GAS COOKER TRIVET GASHEAD KREUZ
GAS COOKER TRIVET GASHEAD KREUZ
Offered by Needspares
Price: £3.67

5.0 out of 5 stars Does the job perfectly, 6 Jan. 2016
Verified Purchase(What is this?)
Not the cheapest when you consider what a simple thing it is. I live in India, and my friends here would die laughing if you told them you spent this much on a piece of wire. However, it really does do the job perfectly, and I cannot foresee ever having to replace it. I think it will fit quite a variety of hob fittings, so it should suit most needs.


Japanese Noren Sakurabana W85cm(33.46in) X H150cm(59in) [Japan Import]
Japanese Noren Sakurabana W85cm(33.46in) X H150cm(59in) [Japan Import]

4.0 out of 5 stars Something a little different, 6 Jan. 2016
Verified Purchase(What is this?)
A quick review: The quality of the fabric and printing are good, although the edges are indeed a little rough as others point out. I'm undecided on how I feel about this at present. It's nice that this lends it a slightly more hand-finished look, but it also borders ever so slightly on the side of seeming to have been made with production costs firmly in mind. I'm straying more towards the former today, hence it still gets 4 stars. The other thing to note is that the moon is indeed quite subtle in the print as others have pointed out. I hang this over my kitchen doorway, facing outwards. When the kitchen is lit and the hallway dark, I find that the glow of the blossom is particularly pleasing. However the moon is completely lost. Not a massive issue, but it would have been so much nicer if the moon was a lighter shade and shone somewhat in the same context.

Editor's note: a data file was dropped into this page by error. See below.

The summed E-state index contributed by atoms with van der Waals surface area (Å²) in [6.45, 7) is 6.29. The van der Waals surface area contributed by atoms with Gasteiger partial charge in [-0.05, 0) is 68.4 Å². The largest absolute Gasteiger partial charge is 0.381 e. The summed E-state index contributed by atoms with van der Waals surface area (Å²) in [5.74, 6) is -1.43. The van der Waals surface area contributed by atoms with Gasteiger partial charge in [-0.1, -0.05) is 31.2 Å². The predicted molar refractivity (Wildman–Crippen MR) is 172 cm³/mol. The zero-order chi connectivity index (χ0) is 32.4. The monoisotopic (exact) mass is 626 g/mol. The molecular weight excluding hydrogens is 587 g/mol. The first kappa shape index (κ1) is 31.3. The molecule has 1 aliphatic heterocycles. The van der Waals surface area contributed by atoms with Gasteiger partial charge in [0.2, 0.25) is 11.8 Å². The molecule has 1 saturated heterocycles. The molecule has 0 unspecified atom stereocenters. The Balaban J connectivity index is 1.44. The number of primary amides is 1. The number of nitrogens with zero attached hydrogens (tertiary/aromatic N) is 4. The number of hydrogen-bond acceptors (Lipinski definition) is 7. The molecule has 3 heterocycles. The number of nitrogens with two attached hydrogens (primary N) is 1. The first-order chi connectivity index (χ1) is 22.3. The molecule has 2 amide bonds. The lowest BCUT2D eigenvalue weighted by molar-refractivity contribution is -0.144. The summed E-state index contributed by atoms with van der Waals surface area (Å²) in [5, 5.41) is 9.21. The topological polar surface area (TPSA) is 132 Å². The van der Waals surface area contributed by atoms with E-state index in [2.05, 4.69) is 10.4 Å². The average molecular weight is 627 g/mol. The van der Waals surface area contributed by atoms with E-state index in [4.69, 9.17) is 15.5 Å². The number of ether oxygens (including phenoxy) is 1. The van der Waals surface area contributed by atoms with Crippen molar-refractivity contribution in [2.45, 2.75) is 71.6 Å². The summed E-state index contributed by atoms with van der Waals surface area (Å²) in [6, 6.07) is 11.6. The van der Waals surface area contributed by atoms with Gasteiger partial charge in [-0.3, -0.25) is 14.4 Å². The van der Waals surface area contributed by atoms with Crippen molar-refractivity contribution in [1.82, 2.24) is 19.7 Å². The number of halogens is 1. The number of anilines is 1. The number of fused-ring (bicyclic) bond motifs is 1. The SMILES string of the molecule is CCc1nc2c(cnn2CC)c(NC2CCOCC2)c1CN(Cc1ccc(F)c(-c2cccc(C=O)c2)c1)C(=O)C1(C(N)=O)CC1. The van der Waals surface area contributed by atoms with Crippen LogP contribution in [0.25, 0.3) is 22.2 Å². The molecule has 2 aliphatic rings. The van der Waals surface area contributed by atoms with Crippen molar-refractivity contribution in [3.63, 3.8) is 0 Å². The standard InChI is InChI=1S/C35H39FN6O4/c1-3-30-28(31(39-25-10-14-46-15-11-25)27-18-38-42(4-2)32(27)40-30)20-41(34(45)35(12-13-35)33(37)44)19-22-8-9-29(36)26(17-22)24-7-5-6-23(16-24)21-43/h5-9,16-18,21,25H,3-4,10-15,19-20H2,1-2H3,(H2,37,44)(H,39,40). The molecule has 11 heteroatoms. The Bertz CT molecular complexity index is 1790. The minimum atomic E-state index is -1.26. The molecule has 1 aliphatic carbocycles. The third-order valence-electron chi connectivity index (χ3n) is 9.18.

It is on the expensive side for sure as compared to other noren I've seen on Amazon. However most of them are extremely common, with a million variations on some ubiquitous design. This is subtler, and offers something a little different. Despite the issues mentioned above, I would willingly buy it again.


Hsaba: Burmese Cookbook
Hsaba: Burmese Cookbook
by Tin Cho Chaw
Edition: Paperback

5.0 out of 5 stars A well-presented introduction to one of the world's few remaining culinary secrets, 6 Jan. 2016
Verified Purchase(What is this?)
I travel quite regularly to Yangon on business, and actually picked up a copy of this there on my last visit. I subsequently bought another from Amazon as a Christmas present this year. Although this is tagged as a 'Burmese Cookbook', I believe the selection of recipes is slightly more varied than Burmese alone, though it's certainly not a comprehensive resource if you are interested in the myriad of different regional cuisines that pervade in Myanmar. It's well-presented, and strays the right side of the travel/cookery divide in this mixed format that is common in 'ethnic' cookery books from the UK/N.America.

This book provides a good introduction to many culinary staples and styles of the Burmese majority, and a few beyond. It showcases a variety of veg and non-veg standards and some explanation of ingredients and the manner in which dishes are combined.I would recommend this to fans of pork in particular, the favourite meat in the country. It is based more on home-cooked style than common street/restaurant food, and this is a good thing. In recent years there has been a tendency towards extreme oiliness in a lot of commercially available Burmese food in the country. I'm not sure what the factors behind this are, but it's an extremely similar scenario to neighbouring Bangladesh. Based on the recipes in this book however, one could eat an extremely healthy diet. It can also be relatively cost effective, although that becomes a little trickier if you're opting for seafood in the UK.